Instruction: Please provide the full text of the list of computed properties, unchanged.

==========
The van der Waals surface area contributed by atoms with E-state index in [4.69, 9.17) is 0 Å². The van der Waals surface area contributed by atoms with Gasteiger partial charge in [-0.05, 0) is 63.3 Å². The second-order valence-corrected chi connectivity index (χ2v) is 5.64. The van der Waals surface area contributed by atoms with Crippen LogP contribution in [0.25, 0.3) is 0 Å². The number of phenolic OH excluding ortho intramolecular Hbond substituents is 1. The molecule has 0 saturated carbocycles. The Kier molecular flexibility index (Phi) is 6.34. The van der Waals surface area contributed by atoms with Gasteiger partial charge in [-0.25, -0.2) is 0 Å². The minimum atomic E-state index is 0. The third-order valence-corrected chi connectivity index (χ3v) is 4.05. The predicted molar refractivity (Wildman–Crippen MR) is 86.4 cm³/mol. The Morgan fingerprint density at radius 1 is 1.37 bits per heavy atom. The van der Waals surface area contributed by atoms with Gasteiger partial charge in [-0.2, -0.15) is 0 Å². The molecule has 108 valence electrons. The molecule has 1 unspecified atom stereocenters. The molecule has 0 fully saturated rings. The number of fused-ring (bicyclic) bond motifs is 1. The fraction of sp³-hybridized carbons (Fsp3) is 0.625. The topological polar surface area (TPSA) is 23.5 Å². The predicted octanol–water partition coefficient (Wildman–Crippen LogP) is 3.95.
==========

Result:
The van der Waals surface area contributed by atoms with E-state index in [4.69, 9.17) is 0 Å². The van der Waals surface area contributed by atoms with Gasteiger partial charge in [-0.05, 0) is 63.3 Å². The second-order valence-corrected chi connectivity index (χ2v) is 5.64. The van der Waals surface area contributed by atoms with Crippen LogP contribution in [0.25, 0.3) is 0 Å². The number of phenolic OH excluding ortho intramolecular Hbond substituents is 1. The molecule has 0 saturated carbocycles. The Kier molecular flexibility index (Phi) is 6.34. The van der Waals surface area contributed by atoms with Gasteiger partial charge in [-0.25, -0.2) is 0 Å². The minimum atomic E-state index is 0. The third-order valence-corrected chi connectivity index (χ3v) is 4.05. The predicted molar refractivity (Wildman–Crippen MR) is 86.4 cm³/mol. The Morgan fingerprint density at radius 1 is 1.37 bits per heavy atom. The van der Waals surface area contributed by atoms with Gasteiger partial charge in [-0.2, -0.15) is 0 Å². The molecule has 108 valence electrons. The molecule has 1 unspecified atom stereocenters. The molecule has 0 fully saturated rings. The number of fused-ring (bicyclic) bond motifs is 1. The fraction of sp³-hybridized carbons (Fsp3) is 0.625. The topological polar surface area (TPSA) is 23.5 Å². The predicted octanol–water partition coefficient (Wildman–Crippen LogP) is 3.95.